Working together raises concerns on all sides. Universities fear the limited time horizon of industry, while industry would like to measure university research by a strict schedule of "deliverables." Both are trying to hold each other to unnecessarily difficult intellectual property rights agreements. The forces that precipitate these changes, however, are equally persistent and convincing. At no time in the last few decades were we lacking the ability to invent and discover; what did not measure up to the requirements was the translation into timely and competitive products. Technology transfer, partnering, and more integrated organizations can alleviate that deficiency.

Technology and the increasing speed of discovery and diffusion across the globe are certainly motivators to these changes; the increase of global competition has a similar effect. While this picture of economic globalization at first glance might suggest an arrangement of mutually assured access to each national market, nothing could be further from the truth. In fact, globalization has increased competition among nations -- exceeding, one could argue, the competition between companies. For example, open access to the Japanese market remains difficult for many companies, despite the large number of partnerships between competing Japanese and American firms.

What does this all portend for universities? More direct and intimate involvement with industry is a double-edged sword. On the positive side, industry can stimulate basic research and provide insights that would be difficult for university researchers to acquire without this interaction. The funding coming from industry is a welcome source; so is access to industrial facilities and equipment. Interaction of both researchers and students with the management of companies can lead to future research and business relationships. Similarly, companies profit from academic partnerships by having access to a knowledge source they cannot duplicate on their own.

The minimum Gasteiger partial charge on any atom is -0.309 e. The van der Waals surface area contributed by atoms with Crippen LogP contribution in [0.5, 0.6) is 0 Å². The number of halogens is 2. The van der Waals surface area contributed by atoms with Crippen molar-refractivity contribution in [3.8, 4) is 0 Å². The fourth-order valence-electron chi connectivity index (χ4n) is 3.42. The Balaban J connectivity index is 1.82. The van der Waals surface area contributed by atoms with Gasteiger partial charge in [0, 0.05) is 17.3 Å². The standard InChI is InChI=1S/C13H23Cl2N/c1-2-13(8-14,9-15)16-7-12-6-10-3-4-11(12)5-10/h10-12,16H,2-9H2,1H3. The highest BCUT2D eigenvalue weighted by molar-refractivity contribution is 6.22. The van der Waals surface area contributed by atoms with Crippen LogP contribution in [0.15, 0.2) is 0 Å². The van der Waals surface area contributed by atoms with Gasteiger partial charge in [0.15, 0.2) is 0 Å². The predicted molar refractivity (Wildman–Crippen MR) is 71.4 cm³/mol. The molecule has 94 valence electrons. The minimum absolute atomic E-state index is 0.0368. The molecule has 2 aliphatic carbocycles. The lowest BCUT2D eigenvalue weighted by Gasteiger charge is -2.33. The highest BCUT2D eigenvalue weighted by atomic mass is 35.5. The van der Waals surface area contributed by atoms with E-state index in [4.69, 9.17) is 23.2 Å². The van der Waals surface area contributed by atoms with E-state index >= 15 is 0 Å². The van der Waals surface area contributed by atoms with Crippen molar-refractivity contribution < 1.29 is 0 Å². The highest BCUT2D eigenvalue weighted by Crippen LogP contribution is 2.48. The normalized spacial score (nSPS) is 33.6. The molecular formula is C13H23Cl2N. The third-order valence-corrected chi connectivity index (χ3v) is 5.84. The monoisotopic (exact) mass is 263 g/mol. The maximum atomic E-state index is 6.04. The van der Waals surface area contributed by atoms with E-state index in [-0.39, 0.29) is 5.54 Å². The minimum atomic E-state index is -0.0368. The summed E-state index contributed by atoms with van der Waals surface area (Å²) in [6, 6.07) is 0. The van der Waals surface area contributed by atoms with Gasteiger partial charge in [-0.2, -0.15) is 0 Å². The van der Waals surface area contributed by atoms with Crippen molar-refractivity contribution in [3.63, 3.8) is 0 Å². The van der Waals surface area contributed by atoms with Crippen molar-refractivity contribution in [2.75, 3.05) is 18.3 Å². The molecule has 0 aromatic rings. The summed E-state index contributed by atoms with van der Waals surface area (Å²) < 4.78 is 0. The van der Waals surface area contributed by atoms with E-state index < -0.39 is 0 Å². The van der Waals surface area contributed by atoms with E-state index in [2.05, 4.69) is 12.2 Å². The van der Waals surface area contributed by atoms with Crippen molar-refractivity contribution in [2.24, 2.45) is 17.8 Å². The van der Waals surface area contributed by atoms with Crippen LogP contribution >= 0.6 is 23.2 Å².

On the negative side, the university must protect its mission of basic research. Universities want and need to be far enough removed from the marketplace to avoid distraction from their own purpose, maintaining the delicate balance between attracting business interests and sacrificing well-deserved rewards for the institution and faculty. Companies, on the other hand, need to deal with the openness of the academic system and still protect their own proprietary interests.

Today, industry is less self-sufficient in basic research than in the past, and universities are asked to step into this breach. Government R&D agencies must account for their contributions to society, not just their fulfillment of an official mission. For these reasons, partnerships, technology transfer, and collaboration are not momentary whims. They are necessities in the changing environment of technology, science, and the economy.

Related links:

  • David Roessner et al., "The Role of NSF's Support of Engineering in Enabling Technological Innovation", report prepared for the National Science Foundation by SRI International (formerly Stanford Research Institute)

  • SEMATECH, R&D consortium of U.S. semiconductor manufacturers

    ERICH BLOCH is Distinguished Fellow at the Council on Competitiveness, Washington, D.C., and Distinguished Visiting Professor at George Mason University. From 1984 to 1990 he served as director of the National Science Foundation.